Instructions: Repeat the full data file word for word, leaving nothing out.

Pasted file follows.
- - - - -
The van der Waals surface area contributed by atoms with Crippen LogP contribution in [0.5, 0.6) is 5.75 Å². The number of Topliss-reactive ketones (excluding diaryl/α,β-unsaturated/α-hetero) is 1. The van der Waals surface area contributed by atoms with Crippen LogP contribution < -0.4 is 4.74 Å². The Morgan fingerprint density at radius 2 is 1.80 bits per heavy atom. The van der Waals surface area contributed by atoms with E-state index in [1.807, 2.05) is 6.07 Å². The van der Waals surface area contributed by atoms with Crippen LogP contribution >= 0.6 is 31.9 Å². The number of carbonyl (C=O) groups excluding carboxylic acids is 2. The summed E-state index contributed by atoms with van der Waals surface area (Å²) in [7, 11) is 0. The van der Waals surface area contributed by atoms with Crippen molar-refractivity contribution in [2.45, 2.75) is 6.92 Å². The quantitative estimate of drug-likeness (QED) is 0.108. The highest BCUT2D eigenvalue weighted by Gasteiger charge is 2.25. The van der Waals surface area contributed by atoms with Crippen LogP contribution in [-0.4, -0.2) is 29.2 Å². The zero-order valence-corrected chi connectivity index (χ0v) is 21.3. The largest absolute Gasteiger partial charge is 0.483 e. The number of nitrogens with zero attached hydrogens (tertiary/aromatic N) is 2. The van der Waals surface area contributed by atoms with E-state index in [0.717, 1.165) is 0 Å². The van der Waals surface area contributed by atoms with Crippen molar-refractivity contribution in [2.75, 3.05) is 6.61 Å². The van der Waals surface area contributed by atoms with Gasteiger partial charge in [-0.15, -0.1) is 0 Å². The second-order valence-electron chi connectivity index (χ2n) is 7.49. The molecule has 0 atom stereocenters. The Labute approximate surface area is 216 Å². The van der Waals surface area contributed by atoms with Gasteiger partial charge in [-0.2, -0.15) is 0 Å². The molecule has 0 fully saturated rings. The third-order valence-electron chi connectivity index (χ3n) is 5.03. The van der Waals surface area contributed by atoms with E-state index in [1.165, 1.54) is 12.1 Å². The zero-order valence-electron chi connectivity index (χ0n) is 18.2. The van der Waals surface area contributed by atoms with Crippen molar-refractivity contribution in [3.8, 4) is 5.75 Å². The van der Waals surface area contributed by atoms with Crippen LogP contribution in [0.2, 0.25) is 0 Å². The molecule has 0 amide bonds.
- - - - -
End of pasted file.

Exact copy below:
The van der Waals surface area contributed by atoms with Crippen LogP contribution in [0.5, 0.6) is 5.75 Å². The number of Topliss-reactive ketones (excluding diaryl/α,β-unsaturated/α-hetero) is 1. The van der Waals surface area contributed by atoms with Crippen LogP contribution < -0.4 is 4.74 Å². The Morgan fingerprint density at radius 2 is 1.80 bits per heavy atom. The van der Waals surface area contributed by atoms with E-state index in [1.807, 2.05) is 6.07 Å². The van der Waals surface area contributed by atoms with Crippen LogP contribution >= 0.6 is 31.9 Å². The number of carbonyl (C=O) groups excluding carboxylic acids is 2. The summed E-state index contributed by atoms with van der Waals surface area (Å²) in [7, 11) is 0. The van der Waals surface area contributed by atoms with Crippen molar-refractivity contribution in [2.45, 2.75) is 6.92 Å². The quantitative estimate of drug-likeness (QED) is 0.108. The highest BCUT2D eigenvalue weighted by Gasteiger charge is 2.25. The van der Waals surface area contributed by atoms with Crippen LogP contribution in [-0.4, -0.2) is 29.2 Å². The zero-order valence-corrected chi connectivity index (χ0v) is 21.3. The largest absolute Gasteiger partial charge is 0.483 e. The number of nitrogens with zero attached hydrogens (tertiary/aromatic N) is 2. The van der Waals surface area contributed by atoms with E-state index in [0.717, 1.165) is 0 Å². The van der Waals surface area contributed by atoms with Crippen molar-refractivity contribution in [2.75, 3.05) is 6.61 Å². The van der Waals surface area contributed by atoms with Gasteiger partial charge in [-0.15, -0.1) is 0 Å². The second-order valence-electron chi connectivity index (χ2n) is 7.49. The molecule has 0 atom stereocenters. The Labute approximate surface area is 216 Å². The van der Waals surface area contributed by atoms with Gasteiger partial charge in [-0.2, -0.15) is 0 Å². The molecule has 0 fully saturated rings. The third-order valence-electron chi connectivity index (χ3n) is 5.03. The van der Waals surface area contributed by atoms with E-state index in [1.165, 1.54) is 12.1 Å². The zero-order valence-electron chi connectivity index (χ0n) is 18.2. The van der Waals surface area contributed by atoms with Crippen molar-refractivity contribution in [3.8, 4) is 5.75 Å². The van der Waals surface area contributed by atoms with Crippen LogP contribution in [0.2, 0.25) is 0 Å². The molecule has 0 amide bonds.